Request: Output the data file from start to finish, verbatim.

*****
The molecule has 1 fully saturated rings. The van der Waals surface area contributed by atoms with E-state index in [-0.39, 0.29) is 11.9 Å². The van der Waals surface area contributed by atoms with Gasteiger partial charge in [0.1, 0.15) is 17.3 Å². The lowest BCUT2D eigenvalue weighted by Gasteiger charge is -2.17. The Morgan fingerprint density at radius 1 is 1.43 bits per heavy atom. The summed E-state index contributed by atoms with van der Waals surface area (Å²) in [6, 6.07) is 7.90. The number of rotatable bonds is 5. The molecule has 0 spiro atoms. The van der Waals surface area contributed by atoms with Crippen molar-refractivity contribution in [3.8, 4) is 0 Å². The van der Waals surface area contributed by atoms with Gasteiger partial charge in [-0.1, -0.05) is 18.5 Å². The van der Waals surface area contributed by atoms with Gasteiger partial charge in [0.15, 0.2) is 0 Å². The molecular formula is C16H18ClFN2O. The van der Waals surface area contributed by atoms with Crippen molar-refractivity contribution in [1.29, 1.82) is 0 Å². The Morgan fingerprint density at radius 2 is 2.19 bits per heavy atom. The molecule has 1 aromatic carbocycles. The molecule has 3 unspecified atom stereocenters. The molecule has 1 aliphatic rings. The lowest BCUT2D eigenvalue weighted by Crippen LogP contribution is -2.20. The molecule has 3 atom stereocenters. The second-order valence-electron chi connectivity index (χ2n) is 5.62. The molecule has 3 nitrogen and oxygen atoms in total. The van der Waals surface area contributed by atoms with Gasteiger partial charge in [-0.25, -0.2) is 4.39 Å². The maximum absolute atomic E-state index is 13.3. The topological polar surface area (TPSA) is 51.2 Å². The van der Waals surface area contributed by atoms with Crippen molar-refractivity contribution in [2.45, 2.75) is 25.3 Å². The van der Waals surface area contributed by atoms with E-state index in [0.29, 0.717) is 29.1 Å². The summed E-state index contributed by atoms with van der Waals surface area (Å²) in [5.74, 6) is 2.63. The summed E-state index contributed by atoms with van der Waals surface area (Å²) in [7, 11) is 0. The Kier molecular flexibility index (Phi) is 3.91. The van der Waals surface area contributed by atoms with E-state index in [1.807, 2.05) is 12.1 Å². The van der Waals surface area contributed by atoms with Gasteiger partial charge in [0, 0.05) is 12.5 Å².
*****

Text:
The molecule has 1 fully saturated rings. The van der Waals surface area contributed by atoms with E-state index in [-0.39, 0.29) is 11.9 Å². The van der Waals surface area contributed by atoms with Gasteiger partial charge in [0.1, 0.15) is 17.3 Å². The lowest BCUT2D eigenvalue weighted by Gasteiger charge is -2.17. The Morgan fingerprint density at radius 1 is 1.43 bits per heavy atom. The summed E-state index contributed by atoms with van der Waals surface area (Å²) in [6, 6.07) is 7.90. The number of rotatable bonds is 5. The molecule has 0 spiro atoms. The van der Waals surface area contributed by atoms with Crippen molar-refractivity contribution in [3.8, 4) is 0 Å². The van der Waals surface area contributed by atoms with Gasteiger partial charge in [-0.1, -0.05) is 18.5 Å². The van der Waals surface area contributed by atoms with Gasteiger partial charge in [0.15, 0.2) is 0 Å². The molecular formula is C16H18ClFN2O. The van der Waals surface area contributed by atoms with Crippen molar-refractivity contribution in [1.29, 1.82) is 0 Å². The Morgan fingerprint density at radius 2 is 2.19 bits per heavy atom. The molecule has 1 aromatic carbocycles. The molecule has 3 unspecified atom stereocenters. The molecule has 1 aliphatic rings. The lowest BCUT2D eigenvalue weighted by Crippen LogP contribution is -2.20. The molecule has 3 atom stereocenters. The second-order valence-electron chi connectivity index (χ2n) is 5.62. The molecule has 3 nitrogen and oxygen atoms in total. The van der Waals surface area contributed by atoms with Gasteiger partial charge in [-0.25, -0.2) is 4.39 Å². The maximum absolute atomic E-state index is 13.3. The topological polar surface area (TPSA) is 51.2 Å². The van der Waals surface area contributed by atoms with Crippen molar-refractivity contribution in [2.45, 2.75) is 25.3 Å². The van der Waals surface area contributed by atoms with E-state index in [0.29, 0.717) is 29.1 Å². The summed E-state index contributed by atoms with van der Waals surface area (Å²) in [5.74, 6) is 2.63. The summed E-state index contributed by atoms with van der Waals surface area (Å²) in [7, 11) is 0. The Kier molecular flexibility index (Phi) is 3.91. The van der Waals surface area contributed by atoms with E-state index in [1.807, 2.05) is 12.1 Å². The van der Waals surface area contributed by atoms with Gasteiger partial charge in [0, 0.05) is 12.5 Å².